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[tor-talk] NYC Event 2/15: Discussion Questions

I thought it might be interesting for others to hear some of the
questions that arose in the discussion at the NYC Tor event on Feb 15
this past week.


This list isn't exhaustive, but it may connect with others on this list,
and could possibly provide more materials for the Tor Project FAQ
(https://www.torproject.org/docs/faq.html.en). I didn't attempt to
provide details on the answers and I did miss a part of the discussion,
although I provide some comments. Any inaccuracies/commentary are
attributable to me and me alone.

* Why is Tor {weak|underutilized} *there*?/What causes the waves and
troughs in Tor usage in a particular country?

This question arose in the context of certain countries which see
significant jumps then declines in usage. The well-known cases of usage
spikes is usually tied to political turbulence in a particular country,
in which internet censorship becomes a tactic of repression. But in
other cases, there might be the adoption of "real identity" tied to
online accounts, or blocking of specific messaging applications.

* Why do Akamai/CloudFlare and other man-in-the-middle type services
block Tor?

There have been changes in the CloudFlare configuration where the "block
Tor knob" is off by default. Blocking Tor isn't just based on the FUD of
"Tor users are all bad" but often it's recognized as a tool of
commercial competition.  For instance, firm's might be concerned about
comment spam or derisive comments from a competitor.

* Do *they* know if I download TAILS/Tor Browser?

*They* in this case could be any wide-seeing adversary, which could be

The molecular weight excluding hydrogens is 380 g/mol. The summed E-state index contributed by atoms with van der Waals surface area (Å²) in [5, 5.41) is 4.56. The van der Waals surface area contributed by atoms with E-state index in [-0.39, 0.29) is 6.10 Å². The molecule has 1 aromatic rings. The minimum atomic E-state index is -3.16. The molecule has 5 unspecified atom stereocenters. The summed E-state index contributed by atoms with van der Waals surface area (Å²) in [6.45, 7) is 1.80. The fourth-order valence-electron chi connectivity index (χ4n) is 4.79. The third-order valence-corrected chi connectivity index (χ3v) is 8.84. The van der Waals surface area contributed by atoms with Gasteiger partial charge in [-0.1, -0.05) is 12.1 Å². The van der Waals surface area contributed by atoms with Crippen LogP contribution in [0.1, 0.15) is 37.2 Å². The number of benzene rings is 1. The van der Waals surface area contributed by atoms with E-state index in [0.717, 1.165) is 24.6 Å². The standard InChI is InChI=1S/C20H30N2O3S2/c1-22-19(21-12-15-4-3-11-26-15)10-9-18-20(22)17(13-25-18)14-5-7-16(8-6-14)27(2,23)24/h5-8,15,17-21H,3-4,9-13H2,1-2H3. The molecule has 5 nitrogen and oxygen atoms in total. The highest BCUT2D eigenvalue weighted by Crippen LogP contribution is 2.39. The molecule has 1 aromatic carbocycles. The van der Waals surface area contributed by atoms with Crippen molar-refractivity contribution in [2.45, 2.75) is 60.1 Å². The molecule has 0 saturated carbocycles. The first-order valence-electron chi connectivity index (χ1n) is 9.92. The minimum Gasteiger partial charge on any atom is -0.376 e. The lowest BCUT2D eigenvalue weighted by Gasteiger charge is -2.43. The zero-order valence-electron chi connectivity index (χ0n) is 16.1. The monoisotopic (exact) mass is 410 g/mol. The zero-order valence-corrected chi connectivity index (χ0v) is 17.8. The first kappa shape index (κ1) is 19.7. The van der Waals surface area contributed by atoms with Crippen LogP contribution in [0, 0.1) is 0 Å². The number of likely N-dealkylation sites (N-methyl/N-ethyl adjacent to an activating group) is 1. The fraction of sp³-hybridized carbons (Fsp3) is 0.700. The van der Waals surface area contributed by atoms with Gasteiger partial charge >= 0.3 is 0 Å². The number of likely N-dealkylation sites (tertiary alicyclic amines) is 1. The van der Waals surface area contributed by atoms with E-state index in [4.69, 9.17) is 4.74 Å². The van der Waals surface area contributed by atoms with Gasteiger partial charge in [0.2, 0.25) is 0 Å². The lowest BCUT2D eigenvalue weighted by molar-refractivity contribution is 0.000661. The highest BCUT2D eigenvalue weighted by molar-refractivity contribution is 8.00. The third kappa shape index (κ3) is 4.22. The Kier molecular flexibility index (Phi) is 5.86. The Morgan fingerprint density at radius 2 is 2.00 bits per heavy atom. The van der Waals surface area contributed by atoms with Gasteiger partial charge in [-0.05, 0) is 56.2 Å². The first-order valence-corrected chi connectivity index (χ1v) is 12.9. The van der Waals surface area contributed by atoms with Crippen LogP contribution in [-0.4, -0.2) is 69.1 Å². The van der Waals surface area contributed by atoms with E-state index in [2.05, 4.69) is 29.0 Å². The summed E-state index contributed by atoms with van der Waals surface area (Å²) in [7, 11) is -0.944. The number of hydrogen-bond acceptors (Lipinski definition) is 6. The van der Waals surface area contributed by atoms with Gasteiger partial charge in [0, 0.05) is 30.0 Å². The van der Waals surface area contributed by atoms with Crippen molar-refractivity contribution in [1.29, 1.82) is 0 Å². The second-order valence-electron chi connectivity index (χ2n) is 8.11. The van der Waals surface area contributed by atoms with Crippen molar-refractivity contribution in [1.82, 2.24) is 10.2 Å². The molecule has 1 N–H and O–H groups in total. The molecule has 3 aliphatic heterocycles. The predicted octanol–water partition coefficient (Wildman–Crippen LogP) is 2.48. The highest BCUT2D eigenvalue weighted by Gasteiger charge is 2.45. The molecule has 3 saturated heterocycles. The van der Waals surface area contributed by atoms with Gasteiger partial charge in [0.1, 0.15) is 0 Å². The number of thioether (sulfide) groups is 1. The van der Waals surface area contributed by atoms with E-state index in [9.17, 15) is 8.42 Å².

your ISP, corporate management or one three-letter government agency or

This is a common question in my experiences. But despite fumbling
through an array of answers, Roger offered an elegant answer with: Are
you more concerned about the adversary seeing you downloaded TAILS, or
them seeing the www sites you visit?

* .onion sites

There was some discussion about perceptions about and use of .onion
services, and why we say ".onion" as opposed to the hidden web/"Dark

While many (particularly in the media) refer to the frequency of the
"ugly" residing on .onion services, Facebook is actually the most
visited site.  Some month in the past, some 1 million users accessed the
.onion site, which represented 1/16 of that month's Facebook users. That
may point to the future trajectory of .onion sites. Just because in
absolute terms there's lots of loopy www sites there, they aren't
representative of the full-scope of .onion traffic in relative terms.

* Tor and The End of Net Neutrality: What Impact?

The bluntly honest answer was "who knows?" since each state seems to be
countering federal legislation. And as an overlay network, Tor users
might actually be a useful too to mitigate legislation.

* Running an Exit Node

Much of the discussion is directly addressed by Tor documentation, but I
can imagine that a meeting specifically on the topic may be relevant in
the future, at least in a place where there is a significant
concentration of non-exit relay operators wanting to take the plunge.


The discussion prompted a lot of other relevant questions and comments,
but that's a quick survey of some I thought that were interesting.



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